Dr. Strimple argues for the plain sense of the Westminster Confession contra the authors of ‘The Law is Not of Faith’ and R. Scott Clark.
An Excellent Website
This website is dedicated to documenting the primary sources from puritanism relating to the Mosaic Covenant.
Dennison, Jr., James T., Scott F. Sanborn, and Benjamin W. Swinburnson. “Merit or ‘Entitlement’ in Reformed Covenant Theology: A Review Article.” 2009, 150 pages, from Kerux: The Journal of Northwest Theological Seminary 24.3 (Dec 2009): 3-152.
Venema, Cornelis P. “The Mosaic Covenant: a ‘Republication’ of the Covenant of Works? A Review Article: The Law Is Not of Faith: Essays on Works and Grace in The Mosaic Covenant.” 2010, 65 pages, from Mid-America Journal of Theology 21 (2010): 35-101.
Letham, Robert – “Not a Covenant of Works in Disguise” (Herman Bavinck): the Place of the Mosaic Covenant in Redemptive History MAJT 24 (2013): 143-177
Dunson, Ben – “‘The law evidently is not contrary to faith’: Galatians and the Republication of the Covenant of Works,” WTJ 79.2 (2017): 243-66 Online at Academia.edu
Ramsay, Patrick – ‘From Frying Pan to Fire?’ 2019 7 paragraphs at Meetthepuritans.com
Elam, Andrew; Van Kooten, Robert; Bergquist, Randall – Merit and Moses: A Critique of the Klinean Doctrine of Republication Buy 2014, 172 pages
See the Buy link for a synopsis of the book.
A Sermon of the Baptizing of Infants (London: Stephen Bowtell, 1644), pp. 11-12 bound with A Defence of Infant-Baptism in Answer to Two Treatises (London, 1646)
“…neither did the Lord promise [Israel] entrance into, or continuance in that Land, but upon the same conditions upon which hee promiseth eternall life, as true Faith in the Gospel, with the love and feare of God, and obedience of his Commandments: Godliness having then, as it hath now and always, the promise of good things for this life, and the life to come.”
Reformed Dogmatics, vol. 3, pt. 2, ch. 5, ‘The Covenant in Old Testament Salvation History’, p. 222
“Just as Abraham, when God allied Himself with him, was obligated to ‘walk before his face’, so Israel as a people was similarly admonished by God’s covenant to a new obedience. The entire law, which the covenant of grace at Mount Sinai took into its service, is intended to prompt Israel as a people to ‘walk’ in the way of the covenant. It is but an explication of the one statement to Abraham: ‘Walk before me, and be blameless [Gen. 17:1], and therefore no more a cancellation of the covenant of grace and the foundation of a covenant of works than this word spoken to Abraham.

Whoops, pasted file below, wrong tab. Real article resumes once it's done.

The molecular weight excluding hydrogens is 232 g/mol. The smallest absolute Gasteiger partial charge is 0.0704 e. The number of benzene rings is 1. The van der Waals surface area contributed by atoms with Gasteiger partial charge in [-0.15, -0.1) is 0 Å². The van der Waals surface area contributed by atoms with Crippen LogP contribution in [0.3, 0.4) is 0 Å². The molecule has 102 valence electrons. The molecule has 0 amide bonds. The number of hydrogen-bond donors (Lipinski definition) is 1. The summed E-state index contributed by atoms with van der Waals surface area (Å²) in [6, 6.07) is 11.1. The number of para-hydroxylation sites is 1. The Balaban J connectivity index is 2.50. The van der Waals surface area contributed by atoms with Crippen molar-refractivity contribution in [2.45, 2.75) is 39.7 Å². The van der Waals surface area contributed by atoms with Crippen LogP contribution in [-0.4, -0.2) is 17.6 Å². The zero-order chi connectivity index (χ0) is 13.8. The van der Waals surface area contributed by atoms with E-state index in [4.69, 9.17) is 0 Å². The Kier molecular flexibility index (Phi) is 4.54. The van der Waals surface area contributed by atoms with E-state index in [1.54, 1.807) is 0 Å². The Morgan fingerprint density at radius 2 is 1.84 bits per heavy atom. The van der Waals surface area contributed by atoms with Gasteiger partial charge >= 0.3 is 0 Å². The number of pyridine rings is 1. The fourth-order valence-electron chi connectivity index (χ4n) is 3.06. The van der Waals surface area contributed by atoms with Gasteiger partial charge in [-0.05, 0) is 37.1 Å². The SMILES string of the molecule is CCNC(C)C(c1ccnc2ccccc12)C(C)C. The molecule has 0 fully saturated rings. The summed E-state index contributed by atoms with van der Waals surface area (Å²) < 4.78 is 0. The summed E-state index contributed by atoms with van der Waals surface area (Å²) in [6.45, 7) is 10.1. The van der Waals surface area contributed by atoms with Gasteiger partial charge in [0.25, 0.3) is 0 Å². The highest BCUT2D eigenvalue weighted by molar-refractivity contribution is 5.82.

The law of Moses, accordingly, is not antithetical to grace but subservient to it and was also thus understood and praised in every age by Israel’s pious men and women. But detached from the covenant of grace, it indeed became a letter that kills, a ministry of condemnation.
Another reason why in the time of the Old Testament the covenant of grace took the law into its service was that it might arouse the consciousness of sin, increase the felt need for salvation, and reinforce the expectation of an even richer revelation of God’s grace. It is from that perspective that Paul views especially the Old Testament dispensation of the covenant of grace. He writes that Israel as a minor, placed under the care of the law, had to be led to Christ (Rom. 10:4; Gal. 3:23f.; 4:1f.) and that in that connection sin would be increased and the uselessness of works for justification and the necessity of faith would be understood (Rom. 4:15; 5:20; 7:7f.; 8:3; Gal. 3:19).
On the one hand, therefore, the law was subservient to the covenant of grace; it was not a covenant of works in disguise and did not intend that humans would obtain justification by their own works. On the other hand, its purpose was to lay the groundwork for a higher and better dispensation of that same covenant of grace to come in the fullness of time. The impossibility of keeping the Sinaitic covenant and of meeting the demands of the law made another and better dispensation of the covenant of grace necessary.”
Serious Error: Strongly Not Recommended
T. David Gordon 2009 The Law is Not of Faith, p. 251.
The Sinai covenant-administration was no bargain for sinners, and I pity the poor Israelites who suffered under its administration, just as I understand perfectly well why seventy-three (nearly half) of their psalms were laments. I would have resisted this covenant also, had I been there, because such a legal covenant, whose conditions require strict obedience (and threaten severe curse-sanctions), is bound to fail if one of the parties to it is a sinful people.